This week's numbers: 16 million; 10; $2,200; $1.25 trillion; 53%
16 million... is a memetic number. That’s how many hits Google produces for “fiscal cliff,” making it far more common than more accurate terms like the fiscal slope or the austerity bomb. In the spirit of Grand Bargains, can we agree on “the fisterity cliffsplosion”?
10... is a delayed number. That’s how many years it would take for all of the scheduled cuts to be fully phased in. So feel free to relax and enjoy New Year’s Eve without having to worry that the ball dropping in Times Square is a visual metaphor for the economy.
$2,200... is an uncut number. That’s how much extra the average family will pay in taxes if all the Bush tax cuts expire. The president’s team has made note of this with its #My2K hashtag, a fun callback to the days when Americans obsessed about fake problems with computer clocks rather than the debt clock.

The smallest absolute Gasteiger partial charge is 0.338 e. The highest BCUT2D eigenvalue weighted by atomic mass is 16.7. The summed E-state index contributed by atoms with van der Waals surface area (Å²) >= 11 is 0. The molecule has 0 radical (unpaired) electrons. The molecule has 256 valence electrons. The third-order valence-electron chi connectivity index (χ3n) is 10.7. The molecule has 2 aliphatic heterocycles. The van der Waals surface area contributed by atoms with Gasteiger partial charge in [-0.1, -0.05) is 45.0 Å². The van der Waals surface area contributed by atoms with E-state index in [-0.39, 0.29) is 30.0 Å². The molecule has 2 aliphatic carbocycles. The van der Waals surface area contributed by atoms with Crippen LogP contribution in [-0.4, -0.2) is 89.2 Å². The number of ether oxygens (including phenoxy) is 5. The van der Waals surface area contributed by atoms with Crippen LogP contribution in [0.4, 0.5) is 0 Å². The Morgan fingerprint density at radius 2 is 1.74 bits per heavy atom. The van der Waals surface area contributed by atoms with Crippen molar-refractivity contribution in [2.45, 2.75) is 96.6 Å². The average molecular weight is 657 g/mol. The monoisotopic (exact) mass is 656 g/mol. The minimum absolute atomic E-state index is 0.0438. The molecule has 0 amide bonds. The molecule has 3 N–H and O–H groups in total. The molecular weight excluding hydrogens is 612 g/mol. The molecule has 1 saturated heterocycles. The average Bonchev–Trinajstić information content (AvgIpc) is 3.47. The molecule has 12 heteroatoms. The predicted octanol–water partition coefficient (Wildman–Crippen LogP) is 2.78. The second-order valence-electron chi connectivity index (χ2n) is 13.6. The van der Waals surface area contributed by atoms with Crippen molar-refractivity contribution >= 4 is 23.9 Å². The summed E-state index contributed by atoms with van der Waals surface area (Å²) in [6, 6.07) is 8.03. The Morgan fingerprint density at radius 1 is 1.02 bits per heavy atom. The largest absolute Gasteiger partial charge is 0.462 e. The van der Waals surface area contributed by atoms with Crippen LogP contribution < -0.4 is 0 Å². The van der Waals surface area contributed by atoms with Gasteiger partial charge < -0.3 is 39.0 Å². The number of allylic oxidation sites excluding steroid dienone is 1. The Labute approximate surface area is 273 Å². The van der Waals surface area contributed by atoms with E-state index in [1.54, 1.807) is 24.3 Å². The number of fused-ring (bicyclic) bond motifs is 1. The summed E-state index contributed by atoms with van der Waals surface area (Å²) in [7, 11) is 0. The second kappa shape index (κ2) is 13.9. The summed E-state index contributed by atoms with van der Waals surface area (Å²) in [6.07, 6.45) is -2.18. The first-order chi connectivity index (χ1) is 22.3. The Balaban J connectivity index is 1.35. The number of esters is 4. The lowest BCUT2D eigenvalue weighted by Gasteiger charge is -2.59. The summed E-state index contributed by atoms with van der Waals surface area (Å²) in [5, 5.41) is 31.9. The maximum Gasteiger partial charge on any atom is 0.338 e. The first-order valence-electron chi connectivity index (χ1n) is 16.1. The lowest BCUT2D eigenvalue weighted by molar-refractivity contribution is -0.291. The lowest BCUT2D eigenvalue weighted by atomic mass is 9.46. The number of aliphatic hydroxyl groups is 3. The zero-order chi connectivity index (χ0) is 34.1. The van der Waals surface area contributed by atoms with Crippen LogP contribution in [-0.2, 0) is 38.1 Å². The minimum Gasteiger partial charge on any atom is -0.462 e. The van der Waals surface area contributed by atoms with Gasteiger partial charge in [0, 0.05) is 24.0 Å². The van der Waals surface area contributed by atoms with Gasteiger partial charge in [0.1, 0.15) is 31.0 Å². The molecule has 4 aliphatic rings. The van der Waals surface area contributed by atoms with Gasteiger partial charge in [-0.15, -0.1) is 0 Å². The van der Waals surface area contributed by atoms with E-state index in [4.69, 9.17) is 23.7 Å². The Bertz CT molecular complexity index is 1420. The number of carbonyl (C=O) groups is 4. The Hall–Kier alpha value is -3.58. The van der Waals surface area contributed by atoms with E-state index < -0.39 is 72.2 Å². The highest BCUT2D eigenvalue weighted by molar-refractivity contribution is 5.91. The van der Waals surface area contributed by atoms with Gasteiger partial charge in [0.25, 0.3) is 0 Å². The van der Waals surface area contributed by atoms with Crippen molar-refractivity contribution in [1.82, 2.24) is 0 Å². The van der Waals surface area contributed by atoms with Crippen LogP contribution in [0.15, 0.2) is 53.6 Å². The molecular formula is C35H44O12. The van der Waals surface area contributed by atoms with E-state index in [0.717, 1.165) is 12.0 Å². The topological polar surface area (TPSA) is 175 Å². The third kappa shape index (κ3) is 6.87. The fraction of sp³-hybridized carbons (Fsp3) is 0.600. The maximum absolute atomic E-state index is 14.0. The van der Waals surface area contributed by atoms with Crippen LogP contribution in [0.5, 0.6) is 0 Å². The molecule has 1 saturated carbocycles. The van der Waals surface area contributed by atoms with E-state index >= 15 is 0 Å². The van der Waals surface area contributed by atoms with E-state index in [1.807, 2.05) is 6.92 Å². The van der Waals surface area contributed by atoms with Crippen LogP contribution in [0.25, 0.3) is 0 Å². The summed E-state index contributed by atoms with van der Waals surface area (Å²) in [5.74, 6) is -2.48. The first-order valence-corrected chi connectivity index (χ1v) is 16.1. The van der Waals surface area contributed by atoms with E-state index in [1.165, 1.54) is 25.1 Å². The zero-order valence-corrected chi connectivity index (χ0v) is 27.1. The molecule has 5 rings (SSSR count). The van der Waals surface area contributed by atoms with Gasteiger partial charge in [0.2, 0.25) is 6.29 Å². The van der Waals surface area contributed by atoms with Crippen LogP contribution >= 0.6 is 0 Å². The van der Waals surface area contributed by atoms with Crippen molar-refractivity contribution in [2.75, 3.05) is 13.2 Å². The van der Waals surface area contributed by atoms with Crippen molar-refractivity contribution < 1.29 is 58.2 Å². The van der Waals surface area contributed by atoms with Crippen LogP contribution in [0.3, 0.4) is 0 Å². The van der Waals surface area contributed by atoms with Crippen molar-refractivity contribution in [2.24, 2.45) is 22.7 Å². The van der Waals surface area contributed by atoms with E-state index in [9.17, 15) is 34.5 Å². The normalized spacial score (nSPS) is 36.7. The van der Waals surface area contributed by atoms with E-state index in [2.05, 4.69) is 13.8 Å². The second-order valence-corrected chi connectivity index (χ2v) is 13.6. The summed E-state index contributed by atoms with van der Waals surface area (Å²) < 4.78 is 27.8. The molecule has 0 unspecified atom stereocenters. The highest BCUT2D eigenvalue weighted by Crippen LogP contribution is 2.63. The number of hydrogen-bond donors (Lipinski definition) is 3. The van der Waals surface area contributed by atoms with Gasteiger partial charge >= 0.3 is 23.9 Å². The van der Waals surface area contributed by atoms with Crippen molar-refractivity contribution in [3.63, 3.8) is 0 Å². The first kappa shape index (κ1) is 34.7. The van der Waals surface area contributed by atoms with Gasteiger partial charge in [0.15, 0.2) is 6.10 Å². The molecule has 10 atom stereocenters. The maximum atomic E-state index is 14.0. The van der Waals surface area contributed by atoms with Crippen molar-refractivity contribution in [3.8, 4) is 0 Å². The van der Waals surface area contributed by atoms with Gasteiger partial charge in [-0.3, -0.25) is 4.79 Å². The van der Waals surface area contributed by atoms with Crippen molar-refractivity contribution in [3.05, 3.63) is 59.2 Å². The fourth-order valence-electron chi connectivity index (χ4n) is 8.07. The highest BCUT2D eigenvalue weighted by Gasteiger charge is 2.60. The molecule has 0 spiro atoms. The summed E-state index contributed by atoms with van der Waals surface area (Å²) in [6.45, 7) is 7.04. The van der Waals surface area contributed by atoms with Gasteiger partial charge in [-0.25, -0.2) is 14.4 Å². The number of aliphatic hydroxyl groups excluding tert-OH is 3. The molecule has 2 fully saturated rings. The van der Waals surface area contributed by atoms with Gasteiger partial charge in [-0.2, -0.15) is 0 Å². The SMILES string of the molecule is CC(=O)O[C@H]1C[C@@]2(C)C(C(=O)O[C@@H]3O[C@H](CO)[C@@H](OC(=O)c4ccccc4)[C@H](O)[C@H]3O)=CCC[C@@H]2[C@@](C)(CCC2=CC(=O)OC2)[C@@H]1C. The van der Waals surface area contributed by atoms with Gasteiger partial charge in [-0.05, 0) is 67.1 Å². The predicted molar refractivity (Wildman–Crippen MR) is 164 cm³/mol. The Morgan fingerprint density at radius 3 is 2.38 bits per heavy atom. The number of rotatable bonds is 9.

$1.25 trillion... is a delimited number. That’s how much Congress may have to raise the debt limit to prevent yet another standoff in February. Democrats insist this should all be part of the same deal, but Republicans prefer to take time to savor each of their manufactured crises individually.
53%... is a disagreeable number. That’s how many people say the blame will fall on House Republicans if a deal isn’t reached. The question isn’t why President Obama keeps saying he hopes they’ll agree to compromise, but why he’s not being sarcastic about it.
Tim Price is Deputy Editor of Next New Deal. Follow him on Twitter @txprice.